At my check-up everything was proceeding well except that I was developing PCO in both eyes. PCO or Posterior Capsule Opacification is where, following cataract surgery, the rear wall of the lens pocket becomes clouded. The symptoms and effects are very similar to cataracts themselves. The treatment is to use a laser to cut a hole in the rear pocket wall which is so simple an operation that it's done in clinic as an out patient.  Ms Bailey said that once the inflammation in my eyes from the surgery and uveitis had settled she would do this before discharging me. So, I went into the Christmas holiday optimistic that the worst was behind me. How wrong I was.

The next post in the series will be up next Friday and will cover what happened next...

Friday, 23 December 2016

Cataract surgery - the build up

If you're a frequent visitor to my blog, you'll know that we had a bit of a difficult time at the end of 2015 and start of 2016 following my husband's cataract surgery. At the time I asked him to make notes, so that when I go through the same experience, I'll know what to expect.

I then thought, why keep it to myself? As it was a fairly drawn out experience, I'll serialise it over a few blog posts. Hopefully someone will find it of interest. I'm a bit eye-squeamish (unsurprisingly less so after the last year or so!) so hopefully if I can read the posts to edit them, they won't make you feel too queasy either! Now over to my guest blogger...

Rachel has asked me to write a piece for her blog to detail my recent treatment for cataracts. The first thing people usually say is “You’re a bit young for cataracts aren’t you?”  Being in my mid 40’s I’m no spring chicken but I don’t fit the usual profile for cataract surgery.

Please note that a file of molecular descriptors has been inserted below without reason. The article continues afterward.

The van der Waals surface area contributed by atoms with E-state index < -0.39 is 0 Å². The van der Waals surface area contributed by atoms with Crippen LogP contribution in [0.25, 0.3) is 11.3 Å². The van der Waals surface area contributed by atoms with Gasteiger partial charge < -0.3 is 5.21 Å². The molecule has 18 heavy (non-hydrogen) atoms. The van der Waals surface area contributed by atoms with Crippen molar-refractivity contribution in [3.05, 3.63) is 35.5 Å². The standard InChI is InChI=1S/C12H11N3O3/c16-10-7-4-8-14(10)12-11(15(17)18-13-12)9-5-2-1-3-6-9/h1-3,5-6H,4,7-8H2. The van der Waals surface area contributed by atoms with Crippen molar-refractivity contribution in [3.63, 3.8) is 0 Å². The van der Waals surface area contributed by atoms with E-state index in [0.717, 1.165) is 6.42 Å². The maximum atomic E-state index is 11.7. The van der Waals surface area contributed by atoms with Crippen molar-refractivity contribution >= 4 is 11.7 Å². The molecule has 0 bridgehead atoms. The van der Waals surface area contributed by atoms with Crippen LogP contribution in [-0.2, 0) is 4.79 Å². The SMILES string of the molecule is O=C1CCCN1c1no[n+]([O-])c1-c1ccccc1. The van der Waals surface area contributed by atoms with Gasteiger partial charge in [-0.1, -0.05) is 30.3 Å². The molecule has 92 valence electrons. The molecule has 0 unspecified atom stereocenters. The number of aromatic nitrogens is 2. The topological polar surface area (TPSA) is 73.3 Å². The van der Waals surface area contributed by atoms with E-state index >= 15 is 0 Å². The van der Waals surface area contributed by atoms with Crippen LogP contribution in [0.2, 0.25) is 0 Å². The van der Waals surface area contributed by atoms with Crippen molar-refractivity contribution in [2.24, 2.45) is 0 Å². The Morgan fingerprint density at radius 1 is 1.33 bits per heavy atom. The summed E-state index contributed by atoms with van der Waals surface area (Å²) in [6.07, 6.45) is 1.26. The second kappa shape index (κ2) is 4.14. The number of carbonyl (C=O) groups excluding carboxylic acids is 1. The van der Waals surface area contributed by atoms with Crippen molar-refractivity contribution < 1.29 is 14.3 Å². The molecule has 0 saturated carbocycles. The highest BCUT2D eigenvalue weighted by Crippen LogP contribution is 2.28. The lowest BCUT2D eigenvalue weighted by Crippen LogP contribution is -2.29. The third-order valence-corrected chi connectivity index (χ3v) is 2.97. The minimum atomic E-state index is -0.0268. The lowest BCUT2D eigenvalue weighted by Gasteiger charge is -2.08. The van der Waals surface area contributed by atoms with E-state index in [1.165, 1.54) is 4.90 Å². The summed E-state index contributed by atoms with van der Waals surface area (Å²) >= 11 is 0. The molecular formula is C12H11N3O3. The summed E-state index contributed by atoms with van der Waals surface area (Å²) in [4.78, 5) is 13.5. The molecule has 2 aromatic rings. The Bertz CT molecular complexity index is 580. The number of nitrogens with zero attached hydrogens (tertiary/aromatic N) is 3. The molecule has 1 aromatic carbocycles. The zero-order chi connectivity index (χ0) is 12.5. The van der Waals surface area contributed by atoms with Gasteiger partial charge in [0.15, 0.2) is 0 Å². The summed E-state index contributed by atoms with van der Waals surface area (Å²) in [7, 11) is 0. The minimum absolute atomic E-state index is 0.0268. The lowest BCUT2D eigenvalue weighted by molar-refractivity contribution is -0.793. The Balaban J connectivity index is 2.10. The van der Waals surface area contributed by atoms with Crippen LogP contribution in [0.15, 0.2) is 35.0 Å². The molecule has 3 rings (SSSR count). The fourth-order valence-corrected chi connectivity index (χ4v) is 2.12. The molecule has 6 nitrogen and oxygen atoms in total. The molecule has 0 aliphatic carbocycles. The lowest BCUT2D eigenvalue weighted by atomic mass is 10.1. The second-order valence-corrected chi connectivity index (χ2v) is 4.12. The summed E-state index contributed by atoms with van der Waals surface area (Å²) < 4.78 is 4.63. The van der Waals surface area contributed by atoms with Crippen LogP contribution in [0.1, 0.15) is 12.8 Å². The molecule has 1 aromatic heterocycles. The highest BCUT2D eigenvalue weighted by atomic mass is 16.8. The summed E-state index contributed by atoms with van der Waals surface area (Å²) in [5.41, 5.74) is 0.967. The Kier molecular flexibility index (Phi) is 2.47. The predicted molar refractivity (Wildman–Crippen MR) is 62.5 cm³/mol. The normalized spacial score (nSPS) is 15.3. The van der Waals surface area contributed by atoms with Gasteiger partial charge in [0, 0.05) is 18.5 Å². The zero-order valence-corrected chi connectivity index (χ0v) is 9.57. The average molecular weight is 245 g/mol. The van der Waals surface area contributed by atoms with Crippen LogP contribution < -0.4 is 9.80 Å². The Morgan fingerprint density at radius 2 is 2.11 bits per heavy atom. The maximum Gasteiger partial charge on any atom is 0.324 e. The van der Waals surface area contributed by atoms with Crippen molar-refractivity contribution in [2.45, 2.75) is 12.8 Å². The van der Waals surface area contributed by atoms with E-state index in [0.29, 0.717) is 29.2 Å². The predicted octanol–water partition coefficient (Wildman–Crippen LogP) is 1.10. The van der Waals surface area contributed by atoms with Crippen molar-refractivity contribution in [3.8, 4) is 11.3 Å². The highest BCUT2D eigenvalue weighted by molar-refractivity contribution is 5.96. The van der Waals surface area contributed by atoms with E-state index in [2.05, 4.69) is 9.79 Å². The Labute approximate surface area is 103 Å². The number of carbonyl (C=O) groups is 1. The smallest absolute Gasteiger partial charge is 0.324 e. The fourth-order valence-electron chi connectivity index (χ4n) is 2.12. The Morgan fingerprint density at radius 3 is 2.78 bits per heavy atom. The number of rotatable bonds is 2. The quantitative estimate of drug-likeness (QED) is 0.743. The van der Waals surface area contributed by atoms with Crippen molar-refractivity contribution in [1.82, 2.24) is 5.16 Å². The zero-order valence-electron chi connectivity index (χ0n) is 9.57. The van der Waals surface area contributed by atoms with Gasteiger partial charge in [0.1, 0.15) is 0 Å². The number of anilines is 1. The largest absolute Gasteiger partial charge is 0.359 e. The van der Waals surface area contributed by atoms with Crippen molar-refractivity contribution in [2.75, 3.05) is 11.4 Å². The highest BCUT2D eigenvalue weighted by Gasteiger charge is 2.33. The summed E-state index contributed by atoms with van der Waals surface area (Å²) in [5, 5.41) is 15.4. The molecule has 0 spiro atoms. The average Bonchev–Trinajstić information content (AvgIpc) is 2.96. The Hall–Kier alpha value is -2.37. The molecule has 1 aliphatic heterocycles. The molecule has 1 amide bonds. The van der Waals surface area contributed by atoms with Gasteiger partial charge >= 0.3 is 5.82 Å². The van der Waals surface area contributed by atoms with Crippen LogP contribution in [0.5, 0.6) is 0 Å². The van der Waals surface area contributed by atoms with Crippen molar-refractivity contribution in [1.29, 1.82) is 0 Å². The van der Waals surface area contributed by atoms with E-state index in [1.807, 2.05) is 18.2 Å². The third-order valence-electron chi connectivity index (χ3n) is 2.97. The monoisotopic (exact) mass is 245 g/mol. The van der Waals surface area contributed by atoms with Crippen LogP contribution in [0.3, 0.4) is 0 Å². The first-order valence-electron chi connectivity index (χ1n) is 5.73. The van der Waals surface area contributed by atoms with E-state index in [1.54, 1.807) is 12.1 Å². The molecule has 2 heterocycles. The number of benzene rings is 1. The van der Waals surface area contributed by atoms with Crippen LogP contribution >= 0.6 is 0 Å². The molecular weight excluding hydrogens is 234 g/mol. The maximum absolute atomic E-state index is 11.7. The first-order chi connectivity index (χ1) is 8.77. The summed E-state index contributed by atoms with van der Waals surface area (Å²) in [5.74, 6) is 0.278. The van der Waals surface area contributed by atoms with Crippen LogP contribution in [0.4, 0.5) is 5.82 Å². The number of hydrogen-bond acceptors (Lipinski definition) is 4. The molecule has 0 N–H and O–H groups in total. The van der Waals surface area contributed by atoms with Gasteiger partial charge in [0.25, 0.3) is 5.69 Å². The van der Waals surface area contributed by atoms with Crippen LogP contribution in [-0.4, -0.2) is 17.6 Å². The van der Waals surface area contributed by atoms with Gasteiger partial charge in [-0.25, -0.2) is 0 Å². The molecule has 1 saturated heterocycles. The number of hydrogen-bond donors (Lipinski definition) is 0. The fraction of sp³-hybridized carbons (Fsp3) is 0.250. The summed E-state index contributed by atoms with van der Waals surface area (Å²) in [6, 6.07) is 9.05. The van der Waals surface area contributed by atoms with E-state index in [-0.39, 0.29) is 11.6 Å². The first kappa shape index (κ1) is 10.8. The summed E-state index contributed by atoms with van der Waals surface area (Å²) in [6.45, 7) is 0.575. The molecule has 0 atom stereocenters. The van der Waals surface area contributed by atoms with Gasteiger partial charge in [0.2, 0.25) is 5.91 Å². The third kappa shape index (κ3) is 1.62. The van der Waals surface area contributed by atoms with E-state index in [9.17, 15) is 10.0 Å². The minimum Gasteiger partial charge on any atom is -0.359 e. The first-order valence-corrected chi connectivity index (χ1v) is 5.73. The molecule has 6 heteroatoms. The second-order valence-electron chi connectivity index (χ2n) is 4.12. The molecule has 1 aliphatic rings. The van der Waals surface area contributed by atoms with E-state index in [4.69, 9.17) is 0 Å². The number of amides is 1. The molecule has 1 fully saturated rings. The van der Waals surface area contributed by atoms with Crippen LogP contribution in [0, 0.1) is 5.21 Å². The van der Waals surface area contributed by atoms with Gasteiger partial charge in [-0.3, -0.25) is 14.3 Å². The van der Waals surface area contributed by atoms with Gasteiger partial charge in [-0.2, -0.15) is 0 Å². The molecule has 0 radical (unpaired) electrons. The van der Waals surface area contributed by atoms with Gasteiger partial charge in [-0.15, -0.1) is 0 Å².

I have always been extremely myopic. I started wearing glasses for reading when I was five years old and my sight has got progressively worse. When I was in my mid 20’s I had a detached retina in my right eye.  As it was explained to me, due to my elongated eyeball the retina was stretched pretty thin and had developed a tear. This tear allowed aqueous humour to get behind the retina and, like water behind wallpaper, it caused the retina to start to detach.  The treatment I was given was a silicon explant / buckle on the back of the affected eyeball (designed to push the wall of the eye in towards the retina) and also laser surgery to “spot weld” the retina and seal any tears. At the same time they performed pre-emptive laser on my left eye to try to prevent this being similarly affected.

What they didn’t tell me, and to be honest it would have made no difference if they had as it was vital surgery to save my sight, was that a common side effect of the laser surgery was premature cataract formation.

So fast forward twenty years to February 2015 and I find myself in the optician’s chair being told that my cataracts had developed to a point where corrective lenses couldn’t bring my sight up to any reasonable standard. I would need to be referred to a hospital for surgery.  It had been a steady decline over several years so I was aware it was coming but it was still a shock that I was going to need surgery.